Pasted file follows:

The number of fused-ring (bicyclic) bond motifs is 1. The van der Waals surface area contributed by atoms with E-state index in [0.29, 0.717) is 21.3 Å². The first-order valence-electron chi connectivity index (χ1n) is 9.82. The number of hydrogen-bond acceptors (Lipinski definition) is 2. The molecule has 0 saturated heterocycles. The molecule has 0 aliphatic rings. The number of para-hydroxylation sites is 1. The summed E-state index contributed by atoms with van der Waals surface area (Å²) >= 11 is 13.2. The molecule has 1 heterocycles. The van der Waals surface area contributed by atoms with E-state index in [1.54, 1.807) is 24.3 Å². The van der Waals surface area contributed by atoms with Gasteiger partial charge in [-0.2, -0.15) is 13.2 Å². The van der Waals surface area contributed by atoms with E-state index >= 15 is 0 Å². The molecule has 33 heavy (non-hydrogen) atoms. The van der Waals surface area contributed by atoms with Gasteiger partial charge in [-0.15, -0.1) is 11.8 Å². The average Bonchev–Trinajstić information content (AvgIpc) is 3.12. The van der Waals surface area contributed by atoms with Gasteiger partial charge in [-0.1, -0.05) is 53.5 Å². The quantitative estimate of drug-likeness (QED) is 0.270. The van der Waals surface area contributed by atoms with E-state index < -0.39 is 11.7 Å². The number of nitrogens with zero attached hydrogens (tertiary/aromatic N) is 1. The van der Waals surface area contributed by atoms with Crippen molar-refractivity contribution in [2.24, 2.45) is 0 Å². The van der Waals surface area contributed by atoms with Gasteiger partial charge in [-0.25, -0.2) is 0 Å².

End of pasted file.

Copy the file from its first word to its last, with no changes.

The number of fused-ring (bicyclic) bond motifs is 1. The van der Waals surface area contributed by atoms with E-state index in [0.29, 0.717) is 21.3 Å². The first-order valence-electron chi connectivity index (χ1n) is 9.82. The number of hydrogen-bond acceptors (Lipinski definition) is 2. The molecule has 0 saturated heterocycles. The molecule has 0 aliphatic rings. The number of para-hydroxylation sites is 1. The summed E-state index contributed by atoms with van der Waals surface area (Å²) >= 11 is 13.2. The molecule has 1 heterocycles. The van der Waals surface area contributed by atoms with E-state index in [1.54, 1.807) is 24.3 Å². The van der Waals surface area contributed by atoms with Gasteiger partial charge in [-0.2, -0.15) is 13.2 Å². The van der Waals surface area contributed by atoms with E-state index >= 15 is 0 Å². The molecule has 33 heavy (non-hydrogen) atoms. The van der Waals surface area contributed by atoms with Gasteiger partial charge in [-0.15, -0.1) is 11.8 Å². The average Bonchev–Trinajstić information content (AvgIpc) is 3.12. The van der Waals surface area contributed by atoms with Gasteiger partial charge in [-0.1, -0.05) is 53.5 Å². The quantitative estimate of drug-likeness (QED) is 0.270. The van der Waals surface area contributed by atoms with E-state index < -0.39 is 11.7 Å². The number of nitrogens with zero attached hydrogens (tertiary/aromatic N) is 1. The van der Waals surface area contributed by atoms with Crippen molar-refractivity contribution in [2.24, 2.45) is 0 Å². The van der Waals surface area contributed by atoms with Gasteiger partial charge in [-0.25, -0.2) is 0 Å².